Korallreven is the result of a decade-long friendship that blossomed into a musical collaboration between Marcus Joons (lyrics, vocals, visuals) and Daniel Tjader (keyboards and production). The two met while Marcus was still studying in Malmo, Sweden and Daniel was busy with his other, slightly more famous band, The Radio Dept. Initially the project served as a way to focus Marcus’ self-described lack of direction and provided a creative outlet and island of refuge during what Daniel called, “A kind of chaotic period in our personal lives.” “It felt like during the darkest times it was something you could daydream about a little,” Marcus added.
Almost three years after the project’s inception the duo released An Album by Korallreven, an unapologetically beautiful full-length that relies heavily on their vibrant color palette and layers of sound with very high thread counts. Marcus describes the record’s poetic optimism as, “An imaginary place or state of mind where you feel carefree, where you feel fast and strong and healthy and where you can run fast forever.”
Performing live is still a new experience for the pair. “I’ve never been on stage before. Daniel has never sung before. But it’s totally in line with us to play the ninth show of our career headlining at Bowery Ballroom. Because it’s been like that. We got a record deal before we had songs. We got a booking agent before we had a live show,” Marcus told me. Fortunately the band has gotten a helping hand from some influential friends – Yours Truly is presenting and shooting their show in San Francisco, early supporters Gorilla vs. Bear added them to their SXSW showcase and famed videographer Jamie Harley helped arrange an elegant visual presentation made up of images curated by Marcus that blend perfectly with the music behind them. Korallreven’s live presentation stays true to the band’s aesthetic with the focus firmly on music and visuals in an attempt to create a feeling for the audience rather than resorting to any kind of on-stage dramatics. The duo is already at work on a new album and have started debuting a new song with a heavier dance beat that may surprise some and certainly has us curious about the direction of the next record.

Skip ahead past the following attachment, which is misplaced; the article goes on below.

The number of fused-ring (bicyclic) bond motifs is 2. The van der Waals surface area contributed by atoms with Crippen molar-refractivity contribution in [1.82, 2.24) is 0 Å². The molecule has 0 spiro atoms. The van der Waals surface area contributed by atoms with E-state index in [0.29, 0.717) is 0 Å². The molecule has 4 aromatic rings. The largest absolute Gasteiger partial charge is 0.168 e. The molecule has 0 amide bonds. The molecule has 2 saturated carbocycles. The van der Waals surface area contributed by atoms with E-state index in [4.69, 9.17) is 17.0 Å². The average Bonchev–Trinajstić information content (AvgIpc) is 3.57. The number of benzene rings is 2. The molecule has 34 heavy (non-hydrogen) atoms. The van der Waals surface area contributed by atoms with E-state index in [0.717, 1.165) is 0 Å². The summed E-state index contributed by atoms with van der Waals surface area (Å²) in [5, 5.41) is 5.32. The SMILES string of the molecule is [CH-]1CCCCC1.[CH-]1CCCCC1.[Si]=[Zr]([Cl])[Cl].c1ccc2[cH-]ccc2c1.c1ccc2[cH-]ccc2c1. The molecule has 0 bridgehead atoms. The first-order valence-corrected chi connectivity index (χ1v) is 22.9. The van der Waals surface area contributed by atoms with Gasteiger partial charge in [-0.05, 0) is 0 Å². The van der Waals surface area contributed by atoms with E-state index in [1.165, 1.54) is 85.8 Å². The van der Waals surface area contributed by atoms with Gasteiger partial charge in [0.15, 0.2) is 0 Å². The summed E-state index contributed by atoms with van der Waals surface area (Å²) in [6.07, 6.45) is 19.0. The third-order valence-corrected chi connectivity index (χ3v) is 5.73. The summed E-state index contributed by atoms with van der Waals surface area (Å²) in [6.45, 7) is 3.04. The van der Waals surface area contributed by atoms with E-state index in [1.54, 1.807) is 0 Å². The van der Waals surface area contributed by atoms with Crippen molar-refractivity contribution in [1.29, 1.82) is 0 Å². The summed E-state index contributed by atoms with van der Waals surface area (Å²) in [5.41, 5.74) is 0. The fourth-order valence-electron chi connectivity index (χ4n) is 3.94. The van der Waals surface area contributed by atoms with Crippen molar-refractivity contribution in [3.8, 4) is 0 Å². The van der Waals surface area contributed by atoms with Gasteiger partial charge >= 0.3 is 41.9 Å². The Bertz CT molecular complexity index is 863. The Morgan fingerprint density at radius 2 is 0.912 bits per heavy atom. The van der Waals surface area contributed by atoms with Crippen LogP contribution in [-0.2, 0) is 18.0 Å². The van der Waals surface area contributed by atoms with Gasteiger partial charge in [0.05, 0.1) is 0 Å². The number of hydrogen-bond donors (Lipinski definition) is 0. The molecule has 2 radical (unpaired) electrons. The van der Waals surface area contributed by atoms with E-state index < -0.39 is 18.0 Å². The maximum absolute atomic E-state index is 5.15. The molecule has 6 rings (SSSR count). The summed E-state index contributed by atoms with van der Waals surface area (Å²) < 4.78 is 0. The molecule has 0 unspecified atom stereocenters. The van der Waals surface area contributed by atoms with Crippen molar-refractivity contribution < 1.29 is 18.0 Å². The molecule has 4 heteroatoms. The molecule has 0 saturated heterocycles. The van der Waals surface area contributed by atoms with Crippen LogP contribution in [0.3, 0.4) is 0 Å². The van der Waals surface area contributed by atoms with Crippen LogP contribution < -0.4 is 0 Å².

How did the Korallreven project begin?
Marcus: Korallreven started with just an MP3 on the Swedish label Service back in 2009. Then Patrik from Acephale contacted us through Service to see if we had any more material and I lied and said yes. Then we started to work on an album even though we didn’t really know anything at the time. We just learned through the process. I had never sung before. Daniel had never produced like full songs before. I’d not even been singing in the shower but I had to do something because I don’t play any instruments.
Daniel: Yeah, you were a bit of a reluctant singer at first.
Marcus: Yeah, but I slowly got used to the idea.
How was it working with some of the other collaborators on the album?